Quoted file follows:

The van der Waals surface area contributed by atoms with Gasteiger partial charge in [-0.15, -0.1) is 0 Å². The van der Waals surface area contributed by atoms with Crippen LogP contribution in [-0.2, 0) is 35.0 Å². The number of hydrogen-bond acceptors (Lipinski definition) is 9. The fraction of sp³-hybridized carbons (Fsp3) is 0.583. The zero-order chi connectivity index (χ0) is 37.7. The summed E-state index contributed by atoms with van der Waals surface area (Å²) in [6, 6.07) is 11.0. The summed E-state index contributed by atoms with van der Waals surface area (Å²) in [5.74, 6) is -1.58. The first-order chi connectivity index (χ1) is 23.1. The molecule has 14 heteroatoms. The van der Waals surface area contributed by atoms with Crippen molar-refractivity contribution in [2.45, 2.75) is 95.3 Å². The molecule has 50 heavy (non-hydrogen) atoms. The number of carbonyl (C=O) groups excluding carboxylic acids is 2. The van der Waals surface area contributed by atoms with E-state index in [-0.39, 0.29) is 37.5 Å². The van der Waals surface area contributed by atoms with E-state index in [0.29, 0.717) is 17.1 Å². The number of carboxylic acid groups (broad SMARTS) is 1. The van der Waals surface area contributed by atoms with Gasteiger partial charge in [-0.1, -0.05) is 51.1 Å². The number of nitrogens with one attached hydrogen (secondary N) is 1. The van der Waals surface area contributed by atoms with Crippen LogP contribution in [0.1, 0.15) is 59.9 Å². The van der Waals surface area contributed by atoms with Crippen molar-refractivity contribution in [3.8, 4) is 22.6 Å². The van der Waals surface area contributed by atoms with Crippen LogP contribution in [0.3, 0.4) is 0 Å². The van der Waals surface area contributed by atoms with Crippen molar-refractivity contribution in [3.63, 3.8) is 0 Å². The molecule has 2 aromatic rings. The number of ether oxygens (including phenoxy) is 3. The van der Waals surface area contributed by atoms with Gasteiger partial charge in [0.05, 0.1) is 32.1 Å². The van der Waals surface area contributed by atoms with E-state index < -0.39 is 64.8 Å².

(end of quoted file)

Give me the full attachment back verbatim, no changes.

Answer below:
The van der Waals surface area contributed by atoms with Gasteiger partial charge in [-0.15, -0.1) is 0 Å². The van der Waals surface area contributed by atoms with Crippen LogP contribution in [-0.2, 0) is 35.0 Å². The number of hydrogen-bond acceptors (Lipinski definition) is 9. The fraction of sp³-hybridized carbons (Fsp3) is 0.583. The zero-order chi connectivity index (χ0) is 37.7. The summed E-state index contributed by atoms with van der Waals surface area (Å²) in [6, 6.07) is 11.0. The summed E-state index contributed by atoms with van der Waals surface area (Å²) in [5.74, 6) is -1.58. The first-order chi connectivity index (χ1) is 23.1. The molecule has 14 heteroatoms. The van der Waals surface area contributed by atoms with Crippen molar-refractivity contribution in [2.45, 2.75) is 95.3 Å². The molecule has 50 heavy (non-hydrogen) atoms. The number of carbonyl (C=O) groups excluding carboxylic acids is 2. The van der Waals surface area contributed by atoms with E-state index in [-0.39, 0.29) is 37.5 Å². The van der Waals surface area contributed by atoms with E-state index in [0.29, 0.717) is 17.1 Å². The number of carboxylic acid groups (broad SMARTS) is 1. The van der Waals surface area contributed by atoms with Gasteiger partial charge in [-0.1, -0.05) is 51.1 Å². The number of nitrogens with one attached hydrogen (secondary N) is 1. The van der Waals surface area contributed by atoms with Crippen LogP contribution in [0.1, 0.15) is 59.9 Å². The van der Waals surface area contributed by atoms with Crippen molar-refractivity contribution in [3.8, 4) is 22.6 Å². The van der Waals surface area contributed by atoms with Crippen LogP contribution in [0.3, 0.4) is 0 Å². The van der Waals surface area contributed by atoms with Crippen molar-refractivity contribution in [3.63, 3.8) is 0 Å². The molecule has 2 aromatic rings. The number of ether oxygens (including phenoxy) is 3. The van der Waals surface area contributed by atoms with Gasteiger partial charge in [0.05, 0.1) is 32.1 Å². The van der Waals surface area contributed by atoms with E-state index < -0.39 is 64.8 Å².